Charles' Thoughts

Thinking about Leaf

When choosing a project to be worked on in my spare time, I like to give it a fun name. This helps motivate me; creating an ideal for the project before it even exists. I also like coming up with fun names!

So, Leaf.

These types of projects have to check some boxes.

First of all, the implementation has to be something that I can be proud of. Simple, understandable code. I like my free time to postulate at the existence of something better than our current notion of what software engineering is. I want to try to show people that a better way is possible. That is not to say I come anywhere close to succeeding, but this kind of ideal has proven to be a good motivator as well as an interesting thought exercise.

I also like to explore some new technology with these kinds of things. If I'm learning while I'm working, I tend to be much happier. Sure, I might not have made as much progress as I had thought I would but at least I came away from the experience a little wiser.

And lastly, a new constraint to me: I want this project to not be useful to other people, at least not directly. I have spent a lot of time in the past trying to think about how others can benefit from my coding but that is not a goal for Leaf. I already spend my work days trying to benefit people, albeit indirectly and inefficiently. So long as I am thus employed, it is not sustainable for me to try to do something similar with my free time. It has to be a creative pursuit, for myself.

A concept I have been exploring recently is "The Intentionally Limiting Abstraction". I have often found myself parallelized by how to do something. I can't write, I first have to get an extremely sharp metaphorical pencil. But if you spend all your time drawing blueprints to build a chair that will let you build a notebook-making machine to write about how you want to build the perfect pencil, well, you first have to find a pencil. So someone coming along and saying "Here, take this pencil." can be extremely valuable. It just takes an assertion of immutability and adequacy: "It's a perfectly good pencil, the only one for miles, and you cannot alter it." The production of an abstraction, a tool, with little or no customization is a blessing. This is how I am viewing bearblog: it's a perfectly good pencil. Is it flawless? Of course not, but it's good enough, it's here, and I am pretending there are no other pencils within reach. And look: Words!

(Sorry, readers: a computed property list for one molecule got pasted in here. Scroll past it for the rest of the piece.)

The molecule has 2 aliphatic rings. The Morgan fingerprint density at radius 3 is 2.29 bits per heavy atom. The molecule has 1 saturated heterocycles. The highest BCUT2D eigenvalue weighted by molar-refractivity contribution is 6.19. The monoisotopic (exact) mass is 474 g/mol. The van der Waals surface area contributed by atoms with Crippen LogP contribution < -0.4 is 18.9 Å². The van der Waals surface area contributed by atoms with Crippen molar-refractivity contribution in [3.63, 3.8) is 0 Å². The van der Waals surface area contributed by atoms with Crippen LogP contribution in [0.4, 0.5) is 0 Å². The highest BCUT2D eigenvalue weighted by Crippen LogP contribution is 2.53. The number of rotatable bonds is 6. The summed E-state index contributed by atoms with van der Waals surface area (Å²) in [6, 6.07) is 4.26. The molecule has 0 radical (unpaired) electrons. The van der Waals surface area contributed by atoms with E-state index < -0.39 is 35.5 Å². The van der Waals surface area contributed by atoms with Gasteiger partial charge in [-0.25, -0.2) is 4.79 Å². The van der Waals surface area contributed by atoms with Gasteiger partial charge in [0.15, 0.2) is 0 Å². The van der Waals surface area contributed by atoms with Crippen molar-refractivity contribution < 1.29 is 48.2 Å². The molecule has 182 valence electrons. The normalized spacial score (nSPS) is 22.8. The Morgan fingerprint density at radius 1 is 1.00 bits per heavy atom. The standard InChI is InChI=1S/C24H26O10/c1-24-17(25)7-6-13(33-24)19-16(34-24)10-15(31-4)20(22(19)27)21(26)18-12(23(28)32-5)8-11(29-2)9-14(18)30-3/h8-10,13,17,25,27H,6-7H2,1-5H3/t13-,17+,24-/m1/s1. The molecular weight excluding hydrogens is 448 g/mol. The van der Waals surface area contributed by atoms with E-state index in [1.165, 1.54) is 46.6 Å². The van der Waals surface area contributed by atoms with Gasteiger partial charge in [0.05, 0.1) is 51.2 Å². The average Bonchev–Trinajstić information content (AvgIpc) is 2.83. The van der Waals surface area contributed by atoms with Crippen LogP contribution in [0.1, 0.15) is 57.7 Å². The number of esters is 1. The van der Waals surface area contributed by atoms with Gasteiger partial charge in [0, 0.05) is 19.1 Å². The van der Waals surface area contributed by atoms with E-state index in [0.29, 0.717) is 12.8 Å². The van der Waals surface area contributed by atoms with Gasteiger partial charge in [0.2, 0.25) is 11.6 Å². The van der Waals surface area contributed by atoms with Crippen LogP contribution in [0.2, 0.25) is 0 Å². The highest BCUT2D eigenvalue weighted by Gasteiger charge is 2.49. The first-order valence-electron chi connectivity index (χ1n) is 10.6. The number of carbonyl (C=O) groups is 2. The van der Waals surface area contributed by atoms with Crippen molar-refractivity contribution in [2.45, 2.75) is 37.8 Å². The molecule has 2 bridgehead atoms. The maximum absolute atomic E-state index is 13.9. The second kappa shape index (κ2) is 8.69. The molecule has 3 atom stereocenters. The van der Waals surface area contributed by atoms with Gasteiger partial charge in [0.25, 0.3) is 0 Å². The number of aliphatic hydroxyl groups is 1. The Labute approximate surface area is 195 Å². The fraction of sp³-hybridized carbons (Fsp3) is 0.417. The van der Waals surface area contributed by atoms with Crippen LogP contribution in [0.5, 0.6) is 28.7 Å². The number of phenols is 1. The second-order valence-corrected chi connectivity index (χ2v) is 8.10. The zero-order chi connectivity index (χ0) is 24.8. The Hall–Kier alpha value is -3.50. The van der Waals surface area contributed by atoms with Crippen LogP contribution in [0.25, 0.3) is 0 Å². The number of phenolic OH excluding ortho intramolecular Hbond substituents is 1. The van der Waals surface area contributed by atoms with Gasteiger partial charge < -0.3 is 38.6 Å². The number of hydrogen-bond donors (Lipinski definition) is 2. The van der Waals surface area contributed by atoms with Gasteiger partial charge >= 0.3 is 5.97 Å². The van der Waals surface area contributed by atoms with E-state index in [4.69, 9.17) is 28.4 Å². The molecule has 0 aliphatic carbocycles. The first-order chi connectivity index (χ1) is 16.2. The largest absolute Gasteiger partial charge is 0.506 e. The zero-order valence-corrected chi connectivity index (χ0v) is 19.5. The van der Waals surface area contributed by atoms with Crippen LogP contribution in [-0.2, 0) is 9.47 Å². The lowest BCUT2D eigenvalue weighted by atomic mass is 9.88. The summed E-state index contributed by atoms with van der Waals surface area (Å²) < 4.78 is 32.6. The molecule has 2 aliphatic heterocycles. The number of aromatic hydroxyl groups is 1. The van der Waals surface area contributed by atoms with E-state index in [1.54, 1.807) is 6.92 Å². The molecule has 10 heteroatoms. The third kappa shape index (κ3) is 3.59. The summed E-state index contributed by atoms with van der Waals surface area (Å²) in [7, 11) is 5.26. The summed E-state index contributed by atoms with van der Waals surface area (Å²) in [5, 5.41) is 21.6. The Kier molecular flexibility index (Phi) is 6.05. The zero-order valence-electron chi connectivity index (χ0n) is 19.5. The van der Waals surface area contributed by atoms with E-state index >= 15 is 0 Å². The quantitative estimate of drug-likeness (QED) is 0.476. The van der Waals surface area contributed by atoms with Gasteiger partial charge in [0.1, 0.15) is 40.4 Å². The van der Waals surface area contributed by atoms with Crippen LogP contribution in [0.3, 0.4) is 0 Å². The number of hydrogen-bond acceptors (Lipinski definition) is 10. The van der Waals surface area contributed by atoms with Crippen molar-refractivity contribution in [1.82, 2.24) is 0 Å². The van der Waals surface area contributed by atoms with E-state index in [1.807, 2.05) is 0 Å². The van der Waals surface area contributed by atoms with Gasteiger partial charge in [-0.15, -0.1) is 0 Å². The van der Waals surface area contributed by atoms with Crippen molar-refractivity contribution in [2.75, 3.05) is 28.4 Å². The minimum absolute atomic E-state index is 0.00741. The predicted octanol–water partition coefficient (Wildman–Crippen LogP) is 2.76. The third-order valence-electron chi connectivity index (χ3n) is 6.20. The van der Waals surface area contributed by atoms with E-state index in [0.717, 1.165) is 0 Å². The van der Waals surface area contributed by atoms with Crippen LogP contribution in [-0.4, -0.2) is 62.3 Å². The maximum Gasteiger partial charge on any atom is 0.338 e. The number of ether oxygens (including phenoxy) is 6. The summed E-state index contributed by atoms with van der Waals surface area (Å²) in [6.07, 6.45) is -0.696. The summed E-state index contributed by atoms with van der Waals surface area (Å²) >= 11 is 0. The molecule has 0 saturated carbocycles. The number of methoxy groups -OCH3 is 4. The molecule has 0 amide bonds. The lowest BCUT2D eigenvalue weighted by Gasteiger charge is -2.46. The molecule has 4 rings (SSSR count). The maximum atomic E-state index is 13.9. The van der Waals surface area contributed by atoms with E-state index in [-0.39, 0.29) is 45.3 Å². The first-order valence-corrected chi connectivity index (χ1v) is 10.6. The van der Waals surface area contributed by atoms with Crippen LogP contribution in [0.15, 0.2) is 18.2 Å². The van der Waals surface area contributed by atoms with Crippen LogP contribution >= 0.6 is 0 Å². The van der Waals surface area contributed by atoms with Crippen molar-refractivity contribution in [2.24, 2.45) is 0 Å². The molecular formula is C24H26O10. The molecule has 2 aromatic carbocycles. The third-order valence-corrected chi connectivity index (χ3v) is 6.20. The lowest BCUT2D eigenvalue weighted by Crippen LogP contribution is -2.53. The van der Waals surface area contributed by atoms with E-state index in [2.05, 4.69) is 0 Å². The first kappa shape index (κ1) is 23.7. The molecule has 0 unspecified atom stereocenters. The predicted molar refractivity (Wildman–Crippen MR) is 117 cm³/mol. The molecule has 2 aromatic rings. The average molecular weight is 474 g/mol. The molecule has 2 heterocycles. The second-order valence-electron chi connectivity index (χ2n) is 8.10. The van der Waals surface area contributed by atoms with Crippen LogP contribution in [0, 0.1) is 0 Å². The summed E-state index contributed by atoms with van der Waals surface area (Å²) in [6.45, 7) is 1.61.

I want Leaf to provide an abstraction to others, a way of communicating with computers that is intentionally limiting. It doesn't let you make customizations or add gifs, it is an API with a good-enough user interface.

What will it let you do? Construct data, call functions and RPCs with said data, and see the results. Importantly, there will only be one way to construct data. No matter who wrote the RPC, the data is the same, manipulatable in the same language. And for the RPC writer? No longer do they have to worry about providing a user-interface on top of their RPC. The type is the interface. The user will be able to read the type, construct the data, and call the RPC. An intentionally limiting, good-enough abstraction for general-purpose function calls.

This assertion of value might seem misaligned with my previous statement that I want Leaf to not help others. But importantly: I do not intend to make Leaf available to other people, at least not while it is functioning as a creative project. I will make Leaf to tickle my own creativity, without external requirements or support. A step beyond "it runs on my machine" is "it doesn't run on your machine", a concept I've neither considered nor embraced before. Let's see how it goes.

#project #leaf

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